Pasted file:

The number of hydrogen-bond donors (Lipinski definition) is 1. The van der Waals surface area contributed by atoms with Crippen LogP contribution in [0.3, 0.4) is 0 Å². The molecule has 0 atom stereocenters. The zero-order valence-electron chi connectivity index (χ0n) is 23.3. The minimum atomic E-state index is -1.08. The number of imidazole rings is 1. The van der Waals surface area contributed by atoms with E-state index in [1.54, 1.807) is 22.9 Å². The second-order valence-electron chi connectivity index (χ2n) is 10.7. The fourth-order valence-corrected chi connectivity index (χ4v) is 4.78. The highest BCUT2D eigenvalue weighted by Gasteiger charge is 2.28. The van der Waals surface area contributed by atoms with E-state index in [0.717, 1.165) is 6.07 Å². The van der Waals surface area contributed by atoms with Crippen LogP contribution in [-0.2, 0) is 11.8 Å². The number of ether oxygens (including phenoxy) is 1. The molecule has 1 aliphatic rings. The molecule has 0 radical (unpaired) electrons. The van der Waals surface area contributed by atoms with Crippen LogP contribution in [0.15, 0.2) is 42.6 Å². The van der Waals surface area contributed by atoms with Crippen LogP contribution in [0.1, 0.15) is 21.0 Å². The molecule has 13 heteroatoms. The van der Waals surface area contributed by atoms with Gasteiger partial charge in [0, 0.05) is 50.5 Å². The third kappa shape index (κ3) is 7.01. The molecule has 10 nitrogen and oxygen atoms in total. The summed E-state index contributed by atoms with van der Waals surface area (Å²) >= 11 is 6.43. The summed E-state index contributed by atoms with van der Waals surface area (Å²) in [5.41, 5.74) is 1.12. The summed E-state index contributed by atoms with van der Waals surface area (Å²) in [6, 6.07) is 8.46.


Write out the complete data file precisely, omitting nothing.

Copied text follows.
The number of hydrogen-bond donors (Lipinski definition) is 1. The van der Waals surface area contributed by atoms with Crippen LogP contribution in [0.3, 0.4) is 0 Å². The molecule has 0 atom stereocenters. The zero-order valence-electron chi connectivity index (χ0n) is 23.3. The minimum atomic E-state index is -1.08. The number of imidazole rings is 1. The van der Waals surface area contributed by atoms with E-state index in [1.54, 1.807) is 22.9 Å². The second-order valence-electron chi connectivity index (χ2n) is 10.7. The fourth-order valence-corrected chi connectivity index (χ4v) is 4.78. The highest BCUT2D eigenvalue weighted by Gasteiger charge is 2.28. The van der Waals surface area contributed by atoms with E-state index in [0.717, 1.165) is 6.07 Å². The van der Waals surface area contributed by atoms with Crippen LogP contribution in [-0.2, 0) is 11.8 Å². The number of ether oxygens (including phenoxy) is 1. The molecule has 1 aliphatic rings. The molecule has 0 radical (unpaired) electrons. The van der Waals surface area contributed by atoms with Crippen LogP contribution in [0.15, 0.2) is 42.6 Å². The van der Waals surface area contributed by atoms with Crippen LogP contribution in [0.1, 0.15) is 21.0 Å². The molecule has 13 heteroatoms. The van der Waals surface area contributed by atoms with Gasteiger partial charge in [0, 0.05) is 50.5 Å². The third kappa shape index (κ3) is 7.01. The molecule has 10 nitrogen and oxygen atoms in total. The summed E-state index contributed by atoms with van der Waals surface area (Å²) >= 11 is 6.43. The summed E-state index contributed by atoms with van der Waals surface area (Å²) in [5.41, 5.74) is 1.12. The summed E-state index contributed by atoms with van der Waals surface area (Å²) in [6, 6.07) is 8.46.